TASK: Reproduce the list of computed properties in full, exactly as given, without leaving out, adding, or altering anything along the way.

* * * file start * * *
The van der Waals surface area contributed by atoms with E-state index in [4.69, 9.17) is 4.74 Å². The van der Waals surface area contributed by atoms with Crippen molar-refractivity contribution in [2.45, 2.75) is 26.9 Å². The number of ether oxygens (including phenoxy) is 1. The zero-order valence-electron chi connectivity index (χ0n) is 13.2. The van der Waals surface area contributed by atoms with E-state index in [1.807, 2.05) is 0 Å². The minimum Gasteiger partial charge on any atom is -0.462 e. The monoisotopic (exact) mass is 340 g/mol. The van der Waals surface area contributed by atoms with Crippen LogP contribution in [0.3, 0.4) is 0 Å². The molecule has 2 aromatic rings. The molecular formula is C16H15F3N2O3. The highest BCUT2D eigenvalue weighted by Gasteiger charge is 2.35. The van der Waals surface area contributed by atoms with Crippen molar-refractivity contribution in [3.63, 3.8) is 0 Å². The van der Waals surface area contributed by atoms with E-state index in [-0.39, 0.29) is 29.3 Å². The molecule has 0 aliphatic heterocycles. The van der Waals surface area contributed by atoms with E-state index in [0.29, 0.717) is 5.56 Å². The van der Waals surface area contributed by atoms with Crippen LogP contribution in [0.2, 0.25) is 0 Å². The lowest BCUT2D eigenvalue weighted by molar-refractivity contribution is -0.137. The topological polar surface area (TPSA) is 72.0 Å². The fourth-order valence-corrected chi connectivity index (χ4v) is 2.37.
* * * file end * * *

The van der Waals surface area contributed by atoms with E-state index in [4.69, 9.17) is 4.74 Å². The van der Waals surface area contributed by atoms with Crippen molar-refractivity contribution in [2.45, 2.75) is 26.9 Å². The number of ether oxygens (including phenoxy) is 1. The zero-order valence-electron chi connectivity index (χ0n) is 13.2. The van der Waals surface area contributed by atoms with E-state index in [1.807, 2.05) is 0 Å². The minimum Gasteiger partial charge on any atom is -0.462 e. The monoisotopic (exact) mass is 340 g/mol. The van der Waals surface area contributed by atoms with Crippen LogP contribution in [0.3, 0.4) is 0 Å². The molecule has 2 aromatic rings. The molecular formula is C16H15F3N2O3. The highest BCUT2D eigenvalue weighted by Gasteiger charge is 2.35. The van der Waals surface area contributed by atoms with Crippen molar-refractivity contribution in [3.63, 3.8) is 0 Å². The van der Waals surface area contributed by atoms with E-state index in [-0.39, 0.29) is 29.3 Å². The molecule has 0 aliphatic heterocycles. The van der Waals surface area contributed by atoms with E-state index in [0.29, 0.717) is 5.56 Å². The van der Waals surface area contributed by atoms with Crippen LogP contribution in [0.2, 0.25) is 0 Å². The lowest BCUT2D eigenvalue weighted by molar-refractivity contribution is -0.137. The topological polar surface area (TPSA) is 72.0 Å². The fourth-order valence-corrected chi connectivity index (χ4v) is 2.37.